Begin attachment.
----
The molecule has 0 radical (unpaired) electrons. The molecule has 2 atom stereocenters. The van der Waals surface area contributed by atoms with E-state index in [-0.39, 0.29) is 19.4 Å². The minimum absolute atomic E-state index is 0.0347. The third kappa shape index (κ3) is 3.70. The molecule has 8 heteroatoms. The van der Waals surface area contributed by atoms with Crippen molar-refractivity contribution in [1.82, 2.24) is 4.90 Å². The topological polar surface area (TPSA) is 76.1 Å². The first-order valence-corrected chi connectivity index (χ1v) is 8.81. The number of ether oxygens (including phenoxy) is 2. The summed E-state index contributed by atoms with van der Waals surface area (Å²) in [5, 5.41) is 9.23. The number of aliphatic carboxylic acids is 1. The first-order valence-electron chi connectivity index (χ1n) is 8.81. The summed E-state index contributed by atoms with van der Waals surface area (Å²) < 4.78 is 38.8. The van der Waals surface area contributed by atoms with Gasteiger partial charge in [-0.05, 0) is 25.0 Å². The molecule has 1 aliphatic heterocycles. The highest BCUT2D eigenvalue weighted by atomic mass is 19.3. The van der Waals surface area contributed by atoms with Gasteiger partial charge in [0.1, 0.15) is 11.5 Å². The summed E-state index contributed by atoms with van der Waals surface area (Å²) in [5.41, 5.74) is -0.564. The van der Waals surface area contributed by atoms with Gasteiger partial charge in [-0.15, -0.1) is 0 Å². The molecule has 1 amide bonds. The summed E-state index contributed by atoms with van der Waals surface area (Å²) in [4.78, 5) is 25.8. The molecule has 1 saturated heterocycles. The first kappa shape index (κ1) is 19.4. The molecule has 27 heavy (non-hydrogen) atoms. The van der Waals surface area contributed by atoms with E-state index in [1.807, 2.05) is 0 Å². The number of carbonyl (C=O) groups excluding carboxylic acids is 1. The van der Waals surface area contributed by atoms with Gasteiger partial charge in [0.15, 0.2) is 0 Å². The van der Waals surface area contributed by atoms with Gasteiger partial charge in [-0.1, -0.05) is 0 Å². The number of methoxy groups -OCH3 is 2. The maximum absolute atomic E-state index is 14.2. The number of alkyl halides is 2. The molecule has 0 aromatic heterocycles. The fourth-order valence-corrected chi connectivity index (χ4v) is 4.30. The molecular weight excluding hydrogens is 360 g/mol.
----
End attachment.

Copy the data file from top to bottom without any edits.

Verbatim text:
The molecule has 0 radical (unpaired) electrons. The molecule has 2 atom stereocenters. The van der Waals surface area contributed by atoms with E-state index in [-0.39, 0.29) is 19.4 Å². The minimum absolute atomic E-state index is 0.0347. The third kappa shape index (κ3) is 3.70. The molecule has 8 heteroatoms. The van der Waals surface area contributed by atoms with Crippen molar-refractivity contribution in [1.82, 2.24) is 4.90 Å². The topological polar surface area (TPSA) is 76.1 Å². The first-order valence-corrected chi connectivity index (χ1v) is 8.81. The number of ether oxygens (including phenoxy) is 2. The summed E-state index contributed by atoms with van der Waals surface area (Å²) in [5, 5.41) is 9.23. The number of aliphatic carboxylic acids is 1. The first-order valence-electron chi connectivity index (χ1n) is 8.81. The summed E-state index contributed by atoms with van der Waals surface area (Å²) < 4.78 is 38.8. The van der Waals surface area contributed by atoms with Gasteiger partial charge in [-0.05, 0) is 25.0 Å². The molecule has 1 aliphatic heterocycles. The highest BCUT2D eigenvalue weighted by atomic mass is 19.3. The van der Waals surface area contributed by atoms with Gasteiger partial charge in [0.1, 0.15) is 11.5 Å². The summed E-state index contributed by atoms with van der Waals surface area (Å²) in [5.41, 5.74) is -0.564. The van der Waals surface area contributed by atoms with Gasteiger partial charge in [-0.15, -0.1) is 0 Å². The molecule has 1 amide bonds. The summed E-state index contributed by atoms with van der Waals surface area (Å²) in [4.78, 5) is 25.8. The molecule has 1 saturated heterocycles. The first kappa shape index (κ1) is 19.4. The molecule has 27 heavy (non-hydrogen) atoms. The van der Waals surface area contributed by atoms with E-state index in [1.807, 2.05) is 0 Å². The number of carbonyl (C=O) groups excluding carboxylic acids is 1. The van der Waals surface area contributed by atoms with Gasteiger partial charge in [0.15, 0.2) is 0 Å². The van der Waals surface area contributed by atoms with Gasteiger partial charge in [-0.1, -0.05) is 0 Å². The number of methoxy groups -OCH3 is 2. The maximum absolute atomic E-state index is 14.2. The number of alkyl halides is 2. The molecule has 0 aromatic heterocycles. The fourth-order valence-corrected chi connectivity index (χ4v) is 4.30. The molecular weight excluding hydrogens is 360 g/mol.